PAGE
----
I'm not going to get sucked into an internet argument but I'll respond to a few points generally and it will be my final response.
All right, then I'll make this my final response as well.
I'll give you this, although I have doubts on how you would have obtained this info. I've only used a demo of Gamebryo, so it's hard for me to be certain that it would require any major rewrites. However, poor performance on certain components is far from breaking the engine. The source code license is relatively cheap compared to MMORPG development costs, so I wouldn't say having to rewrite certain components would be a big reason to rule out the engine. It's far from ideal, but I'd definitely rather be able to rewrite certain components than being forced to make work-arounds without source code.
Certain engine core components being rewritten due to horrendous performance issues in various subsystems were done.
Have you ever played SWTOR? I can't say that the engine is at fault, but there are many reasons why SWTOR flopped after the first couple months of release, and why RIFT is still going relatively strong(especially if you compare the initial player base).
No it isn't an opinion in the least. The core renderer is nearly replaced in every game using it, the scene graph is cache miss heaven and the old way of doing things which doesn't scale with hardware, there is virtually no multithreading due to not having a job proper system. Also note that as I mentioned BigWorld and Hero Engine are proven solutions.. just because you don't like the gameplay or design decisions it rarely has to do with the engine.
I'd definitely prefer native control over the game executable in such a big project. Extensions are far from ideal for core components in most cases. I would argue you could not clone WoW or RIFT with either BigWorld engine or HeroEngine without source modifications or major hooks to the engine. It might be possible, but certainly wouldn't be easy to get that same level of performance.
You can also write extensions in C++ without a source license if you run into scripting performance issues. Also controls and gameplay in SWTOR are design decisions you could easily clone WoW or RIFT with it if you chose to do so.
Of course you can cross compile it to desktop, but the question is why are they marketing it as a web game. I haven't played any of these Unity MMOs, but I may give one a try soon to see what they have achieved in terms of performance.
You could just as easily cross-compile a native desktop application if you wanted to. Not to mention there is no 64 player limit unless you are going to use the default Unity networking subsystem... which they will even recommend you not to use and to go with Photon, Smartfox, etc.
Yes, it's a huge job to redo the networking. However, if you're looking to go big(which any MMORPG should be in my opinion), it's certainly worth considering the proven power of the UE core.
Then you've never looked at the source... the amount of work needed to modify the networking subsystem is extremely substantial. Ask anyone who has worked with UE3 how fun it would be decoupling the networking and building a new system. Sure it definitely has been done before but the amount of work is staggering. At the same time the OP isn't asking for a 6-7 figure engine... which you would need since you couldn't do it with UDK alone.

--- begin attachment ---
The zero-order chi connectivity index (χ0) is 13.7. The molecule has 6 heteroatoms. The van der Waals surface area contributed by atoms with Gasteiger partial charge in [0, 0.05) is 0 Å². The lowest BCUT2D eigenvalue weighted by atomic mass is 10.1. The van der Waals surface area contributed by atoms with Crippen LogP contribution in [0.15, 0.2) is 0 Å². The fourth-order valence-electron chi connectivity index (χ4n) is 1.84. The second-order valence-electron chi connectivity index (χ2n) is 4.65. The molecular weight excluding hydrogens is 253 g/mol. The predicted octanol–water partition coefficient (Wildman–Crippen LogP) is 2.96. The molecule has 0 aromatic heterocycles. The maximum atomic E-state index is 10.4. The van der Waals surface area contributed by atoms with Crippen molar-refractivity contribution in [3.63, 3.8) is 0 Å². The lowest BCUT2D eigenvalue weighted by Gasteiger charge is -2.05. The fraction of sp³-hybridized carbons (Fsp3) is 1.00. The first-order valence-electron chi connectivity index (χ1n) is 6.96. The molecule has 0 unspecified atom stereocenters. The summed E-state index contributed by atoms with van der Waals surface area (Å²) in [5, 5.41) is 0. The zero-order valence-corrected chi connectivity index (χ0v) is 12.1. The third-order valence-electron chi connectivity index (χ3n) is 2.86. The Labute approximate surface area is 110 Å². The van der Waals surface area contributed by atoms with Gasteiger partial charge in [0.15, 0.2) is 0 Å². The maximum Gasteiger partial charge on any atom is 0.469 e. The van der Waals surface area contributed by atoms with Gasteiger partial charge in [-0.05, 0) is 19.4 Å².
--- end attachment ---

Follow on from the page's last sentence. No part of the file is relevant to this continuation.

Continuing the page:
I would be curious as to how many modifications Bioware had to make with HeroEngine for SWTOR's development, but I'd wager a lot. A ready-to-go solution is nice, but can be very misleading.
Not at all, Big World and Hero Engine are the enterprise level solutions that come boxed and ready to go without extremely heavy modifications.
I'm envious of your experience. You may be right that using Unity would be a great solution for an MMORPG, but I'd just prefer a more controllable environment for such a large and expensive project.
Also for the record I've actually worked with GameBryo, UE3, Unity, Reality, and have worked on more than a few custom engines.
I never said anything about Heroes of Telara, but that could be relevant. Remember that heavily modifying an engine is still usually easier and cheaper than building your own.
I'd like to see some proof that RIFT doesn't use Gamebryo heavily.
Heroes of Telara runs on a heavily modified version of the Gamebryo engine - source
A heavily modified version of Gamebryo 3, indeed, with extra bells and whistles added on by us. - source
True, but the topic clearly asks what the best engine for an MMORPG is. I don't like going around to topics saying, "Well don't even bother asking this because you aren't anywhere near experienced enough to make <X>." Although that may also be an appropriate response, I prefer to answer the question without judging the person's motives for asking the question. He never asked if a beginner can make an MMORPG(like Mass Effect as he stated). If you tell him to use a free/cheap solution like Unity, he may put a lot of work into it in hopes that it will end up like Mass Effect, which would likely lead to disappointment.Not relevant -- we're advising a beginning developer who has little to no budget.
No development company with a large enough budget to make a decent MMORPG is going to use Unity for an MMO as anything other than a browser port.
My advice to OP: Use a free/cheap engine to learn only. Start with small projects, a MMORPG is a huge project in almost all cases. Once you're more familiar with the world of development, then decide what you want to do.